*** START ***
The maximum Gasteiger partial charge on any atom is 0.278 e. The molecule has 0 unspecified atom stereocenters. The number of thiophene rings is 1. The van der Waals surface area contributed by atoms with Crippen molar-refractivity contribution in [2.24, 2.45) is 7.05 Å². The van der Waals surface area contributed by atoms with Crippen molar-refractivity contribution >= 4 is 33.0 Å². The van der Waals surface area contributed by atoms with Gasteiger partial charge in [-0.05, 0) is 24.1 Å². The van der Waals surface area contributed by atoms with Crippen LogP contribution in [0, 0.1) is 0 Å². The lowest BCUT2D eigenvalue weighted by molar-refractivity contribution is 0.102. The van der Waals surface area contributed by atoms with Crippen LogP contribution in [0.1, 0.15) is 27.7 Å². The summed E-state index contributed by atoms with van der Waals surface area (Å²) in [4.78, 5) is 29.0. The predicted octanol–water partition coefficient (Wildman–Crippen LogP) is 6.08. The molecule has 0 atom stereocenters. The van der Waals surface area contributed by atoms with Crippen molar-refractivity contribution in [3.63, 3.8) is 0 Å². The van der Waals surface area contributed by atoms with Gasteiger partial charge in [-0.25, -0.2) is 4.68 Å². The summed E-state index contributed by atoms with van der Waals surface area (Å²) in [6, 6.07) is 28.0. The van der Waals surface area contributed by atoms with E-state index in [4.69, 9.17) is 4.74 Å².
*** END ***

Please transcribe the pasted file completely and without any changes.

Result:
The maximum Gasteiger partial charge on any atom is 0.278 e. The molecule has 0 unspecified atom stereocenters. The number of thiophene rings is 1. The van der Waals surface area contributed by atoms with Crippen molar-refractivity contribution in [2.24, 2.45) is 7.05 Å². The van der Waals surface area contributed by atoms with Crippen molar-refractivity contribution >= 4 is 33.0 Å². The van der Waals surface area contributed by atoms with Gasteiger partial charge in [-0.05, 0) is 24.1 Å². The van der Waals surface area contributed by atoms with Crippen LogP contribution in [0, 0.1) is 0 Å². The lowest BCUT2D eigenvalue weighted by molar-refractivity contribution is 0.102. The van der Waals surface area contributed by atoms with Crippen LogP contribution in [0.1, 0.15) is 27.7 Å². The summed E-state index contributed by atoms with van der Waals surface area (Å²) in [4.78, 5) is 29.0. The predicted octanol–water partition coefficient (Wildman–Crippen LogP) is 6.08. The molecule has 0 atom stereocenters. The van der Waals surface area contributed by atoms with Crippen molar-refractivity contribution in [3.63, 3.8) is 0 Å². The van der Waals surface area contributed by atoms with Gasteiger partial charge in [-0.25, -0.2) is 4.68 Å². The summed E-state index contributed by atoms with van der Waals surface area (Å²) in [6, 6.07) is 28.0. The van der Waals surface area contributed by atoms with E-state index in [4.69, 9.17) is 4.74 Å².